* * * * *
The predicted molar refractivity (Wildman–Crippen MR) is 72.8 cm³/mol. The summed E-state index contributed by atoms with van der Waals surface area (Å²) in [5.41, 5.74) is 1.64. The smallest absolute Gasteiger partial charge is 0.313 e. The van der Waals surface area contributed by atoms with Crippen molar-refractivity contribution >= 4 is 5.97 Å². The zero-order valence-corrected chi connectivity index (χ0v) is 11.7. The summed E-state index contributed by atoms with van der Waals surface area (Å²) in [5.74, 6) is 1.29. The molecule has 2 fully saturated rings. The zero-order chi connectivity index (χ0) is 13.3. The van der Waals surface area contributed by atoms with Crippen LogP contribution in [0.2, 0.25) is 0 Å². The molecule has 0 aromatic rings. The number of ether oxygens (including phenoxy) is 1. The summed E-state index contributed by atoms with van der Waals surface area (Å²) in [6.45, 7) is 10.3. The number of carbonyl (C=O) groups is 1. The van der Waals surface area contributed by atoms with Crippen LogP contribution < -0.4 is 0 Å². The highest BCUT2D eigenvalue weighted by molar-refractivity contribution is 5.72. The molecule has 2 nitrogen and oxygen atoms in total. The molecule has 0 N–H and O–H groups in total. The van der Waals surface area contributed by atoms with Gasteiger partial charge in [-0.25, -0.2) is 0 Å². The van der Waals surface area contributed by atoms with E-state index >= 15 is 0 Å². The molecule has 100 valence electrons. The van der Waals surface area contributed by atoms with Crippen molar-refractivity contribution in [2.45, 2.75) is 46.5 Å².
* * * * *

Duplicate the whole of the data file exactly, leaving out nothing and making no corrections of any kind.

The predicted molar refractivity (Wildman–Crippen MR) is 72.8 cm³/mol. The summed E-state index contributed by atoms with van der Waals surface area (Å²) in [5.41, 5.74) is 1.64. The smallest absolute Gasteiger partial charge is 0.313 e. The van der Waals surface area contributed by atoms with Crippen molar-refractivity contribution >= 4 is 5.97 Å². The zero-order valence-corrected chi connectivity index (χ0v) is 11.7. The summed E-state index contributed by atoms with van der Waals surface area (Å²) in [5.74, 6) is 1.29. The molecule has 2 fully saturated rings. The zero-order chi connectivity index (χ0) is 13.3. The van der Waals surface area contributed by atoms with Crippen LogP contribution in [0.2, 0.25) is 0 Å². The molecule has 0 aromatic rings. The number of ether oxygens (including phenoxy) is 1. The summed E-state index contributed by atoms with van der Waals surface area (Å²) in [6.45, 7) is 10.3. The number of carbonyl (C=O) groups is 1. The van der Waals surface area contributed by atoms with Crippen LogP contribution < -0.4 is 0 Å². The highest BCUT2D eigenvalue weighted by molar-refractivity contribution is 5.72. The molecule has 2 nitrogen and oxygen atoms in total. The molecule has 0 N–H and O–H groups in total. The van der Waals surface area contributed by atoms with Gasteiger partial charge in [-0.25, -0.2) is 0 Å². The van der Waals surface area contributed by atoms with E-state index >= 15 is 0 Å². The molecule has 100 valence electrons. The van der Waals surface area contributed by atoms with Crippen molar-refractivity contribution in [2.45, 2.75) is 46.5 Å².